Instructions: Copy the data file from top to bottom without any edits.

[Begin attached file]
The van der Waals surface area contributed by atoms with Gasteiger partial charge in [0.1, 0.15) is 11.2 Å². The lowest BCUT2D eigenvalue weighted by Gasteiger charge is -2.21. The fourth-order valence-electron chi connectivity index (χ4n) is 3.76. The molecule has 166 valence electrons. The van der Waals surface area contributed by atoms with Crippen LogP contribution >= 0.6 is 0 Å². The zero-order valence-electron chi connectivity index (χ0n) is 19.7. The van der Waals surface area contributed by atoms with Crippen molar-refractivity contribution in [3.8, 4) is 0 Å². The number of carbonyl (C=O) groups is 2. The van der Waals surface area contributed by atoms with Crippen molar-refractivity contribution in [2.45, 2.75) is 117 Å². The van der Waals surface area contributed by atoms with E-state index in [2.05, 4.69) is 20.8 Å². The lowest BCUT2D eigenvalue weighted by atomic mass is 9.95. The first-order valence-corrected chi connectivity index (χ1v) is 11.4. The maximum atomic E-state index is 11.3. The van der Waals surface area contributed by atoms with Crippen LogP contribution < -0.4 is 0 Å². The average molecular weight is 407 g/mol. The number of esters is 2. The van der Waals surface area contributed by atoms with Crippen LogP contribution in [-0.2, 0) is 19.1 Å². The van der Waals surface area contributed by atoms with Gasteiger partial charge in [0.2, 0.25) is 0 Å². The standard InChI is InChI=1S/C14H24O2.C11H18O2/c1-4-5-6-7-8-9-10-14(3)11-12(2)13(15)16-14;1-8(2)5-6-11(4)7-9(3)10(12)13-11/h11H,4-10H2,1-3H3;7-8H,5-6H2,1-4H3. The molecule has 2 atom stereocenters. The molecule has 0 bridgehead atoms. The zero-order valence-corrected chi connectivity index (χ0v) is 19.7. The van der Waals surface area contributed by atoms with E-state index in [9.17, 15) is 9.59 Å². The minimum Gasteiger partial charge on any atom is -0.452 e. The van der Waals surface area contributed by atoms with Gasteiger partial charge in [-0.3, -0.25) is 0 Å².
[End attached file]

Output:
The van der Waals surface area contributed by atoms with Gasteiger partial charge in [0.1, 0.15) is 11.2 Å². The lowest BCUT2D eigenvalue weighted by Gasteiger charge is -2.21. The fourth-order valence-electron chi connectivity index (χ4n) is 3.76. The molecule has 166 valence electrons. The van der Waals surface area contributed by atoms with Crippen LogP contribution >= 0.6 is 0 Å². The zero-order valence-electron chi connectivity index (χ0n) is 19.7. The van der Waals surface area contributed by atoms with Crippen molar-refractivity contribution in [3.8, 4) is 0 Å². The number of carbonyl (C=O) groups is 2. The van der Waals surface area contributed by atoms with Crippen molar-refractivity contribution in [2.45, 2.75) is 117 Å². The van der Waals surface area contributed by atoms with E-state index in [2.05, 4.69) is 20.8 Å². The lowest BCUT2D eigenvalue weighted by atomic mass is 9.95. The first-order valence-corrected chi connectivity index (χ1v) is 11.4. The maximum atomic E-state index is 11.3. The van der Waals surface area contributed by atoms with Crippen LogP contribution < -0.4 is 0 Å². The average molecular weight is 407 g/mol. The number of esters is 2. The van der Waals surface area contributed by atoms with Crippen LogP contribution in [-0.2, 0) is 19.1 Å². The van der Waals surface area contributed by atoms with Gasteiger partial charge in [0.2, 0.25) is 0 Å². The standard InChI is InChI=1S/C14H24O2.C11H18O2/c1-4-5-6-7-8-9-10-14(3)11-12(2)13(15)16-14;1-8(2)5-6-11(4)7-9(3)10(12)13-11/h11H,4-10H2,1-3H3;7-8H,5-6H2,1-4H3. The molecule has 2 atom stereocenters. The molecule has 0 bridgehead atoms. The zero-order valence-corrected chi connectivity index (χ0v) is 19.7. The van der Waals surface area contributed by atoms with E-state index in [9.17, 15) is 9.59 Å². The minimum Gasteiger partial charge on any atom is -0.452 e. The van der Waals surface area contributed by atoms with Gasteiger partial charge in [-0.3, -0.25) is 0 Å².